When you're cooking, it's all about a dash of this and a splash of that. But baking is another matter, an exact science. In this series, we're going behind the bakery case and into the kitchens of some of Phoenix's finest purveyors of sweets (and some savories). Fresh out of culinary school, Chow Bella contributor Mabel Suen will work with local chefs to learn their tricks for making perfect pastries, baked goods and desserts. Stay tuned for findings once the flour settles.
The Baked Good: The Brownie The Chef: Eileen Spitalny The Place: Fairytale Brownies
Thinking about the estimated three million brownies and cookies that come out of ovens annually at the mail order baked good company Fairytale Brownies brings to mind visions of Willy Wonka's magical chocolate river.
There's no actual river at Fairytale Brownie's Phoenix corporate headquarters, but the company does go through a staggering 180 to 672 pounds of chocolate per day.
Twenty years ago, co-founders David Kravetz and Eileen Spitalny dove head-first, Augustus Gloop style, into the brownie business. To this day, they still make them the same way mom did, using the recipe Kravetz's mother prepared for them as kids.
Spitalny says she hasn't been the one to bake the brownies in years. Instead, a team of about 37 year-round employees (which multiply to about 125 during peak holiday season) prepare and package each batch by hand in FTB's well-buttered factory. A walk over to the far end of FTB's storefront provides a life-size snow globe view into production through tempered glass.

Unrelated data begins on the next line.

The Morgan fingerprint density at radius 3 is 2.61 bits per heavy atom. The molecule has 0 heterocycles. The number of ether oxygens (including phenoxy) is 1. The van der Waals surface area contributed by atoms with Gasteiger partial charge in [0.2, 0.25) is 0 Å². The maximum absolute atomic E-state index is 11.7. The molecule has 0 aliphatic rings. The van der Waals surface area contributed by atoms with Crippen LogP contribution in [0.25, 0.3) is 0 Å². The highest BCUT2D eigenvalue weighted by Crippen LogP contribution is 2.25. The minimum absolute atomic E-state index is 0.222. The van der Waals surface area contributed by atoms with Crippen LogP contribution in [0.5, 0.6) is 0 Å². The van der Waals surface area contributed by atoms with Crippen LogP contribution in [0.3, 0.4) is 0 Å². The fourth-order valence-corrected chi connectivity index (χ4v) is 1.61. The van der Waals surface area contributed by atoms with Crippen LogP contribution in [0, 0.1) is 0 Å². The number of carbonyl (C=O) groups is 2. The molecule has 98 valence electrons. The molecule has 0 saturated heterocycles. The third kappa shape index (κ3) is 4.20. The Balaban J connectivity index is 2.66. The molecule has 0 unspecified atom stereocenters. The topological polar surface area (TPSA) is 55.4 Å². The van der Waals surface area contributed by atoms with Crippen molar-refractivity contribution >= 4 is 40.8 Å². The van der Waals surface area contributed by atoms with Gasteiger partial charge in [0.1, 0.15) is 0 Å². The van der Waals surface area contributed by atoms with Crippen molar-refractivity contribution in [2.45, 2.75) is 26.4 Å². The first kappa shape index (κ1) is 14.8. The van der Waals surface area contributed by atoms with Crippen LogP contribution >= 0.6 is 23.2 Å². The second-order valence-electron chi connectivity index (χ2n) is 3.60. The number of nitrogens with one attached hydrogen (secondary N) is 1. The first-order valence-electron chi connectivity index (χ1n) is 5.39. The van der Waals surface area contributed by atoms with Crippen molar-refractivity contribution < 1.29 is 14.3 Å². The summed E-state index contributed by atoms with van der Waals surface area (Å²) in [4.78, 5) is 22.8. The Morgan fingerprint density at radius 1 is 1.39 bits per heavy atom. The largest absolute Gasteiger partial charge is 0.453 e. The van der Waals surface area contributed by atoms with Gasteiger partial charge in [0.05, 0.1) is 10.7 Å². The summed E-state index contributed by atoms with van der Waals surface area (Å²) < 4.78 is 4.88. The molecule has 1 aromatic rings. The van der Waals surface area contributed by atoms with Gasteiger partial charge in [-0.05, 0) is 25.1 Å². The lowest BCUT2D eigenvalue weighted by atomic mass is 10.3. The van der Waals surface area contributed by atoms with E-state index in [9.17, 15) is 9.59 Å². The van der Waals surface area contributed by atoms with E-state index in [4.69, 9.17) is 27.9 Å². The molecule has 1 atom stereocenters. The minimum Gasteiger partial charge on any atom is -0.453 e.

Signs hung high in Fairytale's signature purple hue indicate various stages of the process including batter mixing, brownie cutting and chocolate enrobing. In a separate section of the warehouse, employees swiftly assemble gift boxes packed with insulation and ice packs to ship across the US and beyond. It all looks like an episode of the Food Network's Unwrapped - hey wait, they've actually been on that!
To Spitalny, the perfect brownie has a good, strong aroma from high quality chocolate, melts in your mouth, isn't too sweet, and leaves a pleasant aftertaste. It is a classic rise and fall recipe with a flaky top, a dense, fudgy interior on top of a sturdy bottom layer, and toppings carefully sprinkled in by hand. She's keeping FTB's secret recipe to herself, but read on for her advice on how to achieve these qualities. The tools: A double boiler and a good mixer that works at a good constant motion.
Terminology: Make sure that your chocolate has a good sheen: The color of your chocolate should be clear without impurities or grittiness, and bars should snap, not bend. Make sure you're tempering correctly, or holding a consistent temperature while melting chocolate so it never gets too hot. The flavor of chocolate is a huge part of the brownie, so if it's burnt at the beginning stage, it will come out in the end product.
Technique/s: When incorporating wet ingredients into dry, start low to incorporate ingredients and then mix on a constant high speed to add air, creating a fluffy texture.
Spitalny and staff explain how to effectively incorporate jam or other liquid ingredients into the top layer of your brownie batter here:
Tips & tricks: Sift your flour for a finer, smoother mouth feel in the finished product. Use parchment paper and a light spray of oil to make depanning and clean-up easier. If your batter is thick, be sure to spread it evenly with a spatula to ensure even cooking. Once you fill your oven, move things around during the baking process for even baking. Let your brownies cool before you cut them for clean edges. To monitor progress, watch for the rise and fall. Then, use the toothpick test. The brownies are done when a toothpick inserted into the middle of the brownies comes out clean.
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See what else The Baker's Lab has examined: Anatomy of a Scone with Candy Lesher of Baci d'Amore Truffles and Scones